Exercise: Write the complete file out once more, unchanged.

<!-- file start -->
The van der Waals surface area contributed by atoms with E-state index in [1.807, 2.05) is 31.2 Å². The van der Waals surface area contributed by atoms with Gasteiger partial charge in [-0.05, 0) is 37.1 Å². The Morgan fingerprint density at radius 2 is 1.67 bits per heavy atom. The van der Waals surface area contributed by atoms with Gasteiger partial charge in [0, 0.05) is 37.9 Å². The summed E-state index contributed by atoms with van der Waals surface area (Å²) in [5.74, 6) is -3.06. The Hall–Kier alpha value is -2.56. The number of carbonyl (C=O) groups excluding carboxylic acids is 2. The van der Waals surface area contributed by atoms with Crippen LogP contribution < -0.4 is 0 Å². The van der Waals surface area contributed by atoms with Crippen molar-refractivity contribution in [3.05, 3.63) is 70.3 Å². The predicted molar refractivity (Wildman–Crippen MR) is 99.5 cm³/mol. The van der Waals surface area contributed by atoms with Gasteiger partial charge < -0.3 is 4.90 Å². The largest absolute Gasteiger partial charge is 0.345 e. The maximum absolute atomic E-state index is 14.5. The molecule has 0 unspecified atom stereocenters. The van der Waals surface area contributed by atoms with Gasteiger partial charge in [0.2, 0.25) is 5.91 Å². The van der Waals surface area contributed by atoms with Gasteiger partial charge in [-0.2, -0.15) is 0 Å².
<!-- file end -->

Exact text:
The van der Waals surface area contributed by atoms with E-state index in [1.807, 2.05) is 31.2 Å². The van der Waals surface area contributed by atoms with Gasteiger partial charge in [-0.05, 0) is 37.1 Å². The Morgan fingerprint density at radius 2 is 1.67 bits per heavy atom. The van der Waals surface area contributed by atoms with Gasteiger partial charge in [0, 0.05) is 37.9 Å². The summed E-state index contributed by atoms with van der Waals surface area (Å²) in [5.74, 6) is -3.06. The Hall–Kier alpha value is -2.56. The number of carbonyl (C=O) groups excluding carboxylic acids is 2. The van der Waals surface area contributed by atoms with Crippen LogP contribution < -0.4 is 0 Å². The van der Waals surface area contributed by atoms with Crippen molar-refractivity contribution in [3.05, 3.63) is 70.3 Å². The predicted molar refractivity (Wildman–Crippen MR) is 99.5 cm³/mol. The van der Waals surface area contributed by atoms with Gasteiger partial charge < -0.3 is 4.90 Å². The largest absolute Gasteiger partial charge is 0.345 e. The maximum absolute atomic E-state index is 14.5. The molecule has 0 unspecified atom stereocenters. The van der Waals surface area contributed by atoms with Gasteiger partial charge in [0.2, 0.25) is 5.91 Å². The van der Waals surface area contributed by atoms with Gasteiger partial charge in [-0.2, -0.15) is 0 Å².